The delivery of certain courses of Lectures on German Litera

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ture,—The Revolutions of Modern Europe,--and Heroes, HeroWorship, and the Heroic in History (1840), combined with the production of a tract on Chartism (1839) and an historical contrast, entitled Past and Present (1843), filled up eight years between the publication of the “French Revolution ” and the appearance of a second great work.

That work is entitled The Letters and Speeches of Oliver Cromwell, with Elucidations. A vast heap of materials, collected with painful patience from all sources, “ fished up," as the collector tells us, "from foul Lethean quagmires, and washed clean from foreign stupidities—such a job of buck-washing as I do not long to repeat,” —was given to the world in fair order and modernized form, the great Puritan being made to speak from the dead past with his own voice and pen. This book, however, is no mere edition of Cromwell's works. What he modestly calls “Elucidations,” the setting of these rough recovered gems, are brilliant specimens of Carlyle's historic style. His portraiture of the great Oliver, and his battle-piece of Dunbar, are well worthy 1845 of the pencil which drew Mirabeau and Marie Antoinette, the storming of the Bastille, and the shrill drumled march of the Paris women to Versailles. That substratum of the Puritan or old Covenanter in his character, to which Leigh Hunt and Hannay make allusion, kindled into volcanic flame when Cromwell formed his theme. He is, indeed, hiinself a literary Cromwell, waging sternest war with all the force of an earnest soul against modern humbug, untruth, and noisy pretension. No wonder that this soldier of the pen, among the stanchest of our century, looking back across two hundred years of history, should recognise natural royalty in the craggy brow, solid frame, and iron soul of a Huntingdon farmer who could lead armies to certain triumph and dissolve a senate with the stamping of his foot. An electric sympathy linked the two: true manhood sharpened Cromwell's sword and true manhood guides Carlyle's pen.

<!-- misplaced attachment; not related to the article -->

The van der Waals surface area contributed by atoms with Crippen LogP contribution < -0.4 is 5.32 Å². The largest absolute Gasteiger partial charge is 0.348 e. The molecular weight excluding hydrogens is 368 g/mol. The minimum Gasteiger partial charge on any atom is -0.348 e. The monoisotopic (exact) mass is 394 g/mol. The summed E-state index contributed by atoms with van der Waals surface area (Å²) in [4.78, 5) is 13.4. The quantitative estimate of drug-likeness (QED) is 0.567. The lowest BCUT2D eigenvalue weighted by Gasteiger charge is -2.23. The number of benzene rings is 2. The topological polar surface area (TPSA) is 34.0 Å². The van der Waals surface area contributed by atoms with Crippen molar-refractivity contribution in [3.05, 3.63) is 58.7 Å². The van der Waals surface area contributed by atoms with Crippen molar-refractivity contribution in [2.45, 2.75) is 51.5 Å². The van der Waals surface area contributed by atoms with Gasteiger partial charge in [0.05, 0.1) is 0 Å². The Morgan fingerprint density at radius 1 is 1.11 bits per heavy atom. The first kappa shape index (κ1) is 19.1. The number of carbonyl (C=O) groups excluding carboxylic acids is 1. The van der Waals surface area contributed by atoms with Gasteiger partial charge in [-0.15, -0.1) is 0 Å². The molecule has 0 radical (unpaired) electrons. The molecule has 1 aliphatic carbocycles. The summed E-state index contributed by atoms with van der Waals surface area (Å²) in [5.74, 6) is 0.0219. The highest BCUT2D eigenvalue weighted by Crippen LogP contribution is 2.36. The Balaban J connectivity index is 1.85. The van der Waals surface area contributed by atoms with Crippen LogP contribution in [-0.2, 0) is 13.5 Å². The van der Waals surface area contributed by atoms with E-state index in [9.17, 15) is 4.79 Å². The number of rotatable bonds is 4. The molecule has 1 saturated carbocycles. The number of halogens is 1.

The toppling thrones and surging peoples of the disastrous year 1848 stirred the impulsive oracle to a vehement utterance. The Latter-Day Pamphlets (1850) assailed with most galling invec


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tive and contemptuous ridicule the leading politicians and institutions of the country. The hollowness of great men and the servility of small are lashed with a furious, stinging whip, whose thongs, steeped in the salt of grim fantastic wit, cut and smart to the very bone. Yet many blows are too fierce, too sweeping, and many fall harmless upon sound and honest things.

His Life of John Sterling (1851), a brilliant Essayist who had conducted the “ Athenæum ” for a while, and who died prematurely in 1844, grew out of his dissatisfaction with the picture which Archdeacon Hare had given of the free-thinking curate. It is a fine specimen of literary skill; but the sympathy which the writer shows for the loose religious views of his friend has been heavily blamed.

During the last ten years Mr. Carlyle, residing chiefly at Chelsea, has been employed upon The History of Friedrich II., called Frederick the Great. This stern soldier has been chosen as the hero of a new work, not because the historian believes him to have been a truly great man, but “ because he managed not to be

a liar and a charlatan, as his century was.” Frederick and 1858 Voltaire are the types of action and of thought in the

eighteenth century. In 1858 the first and second volumes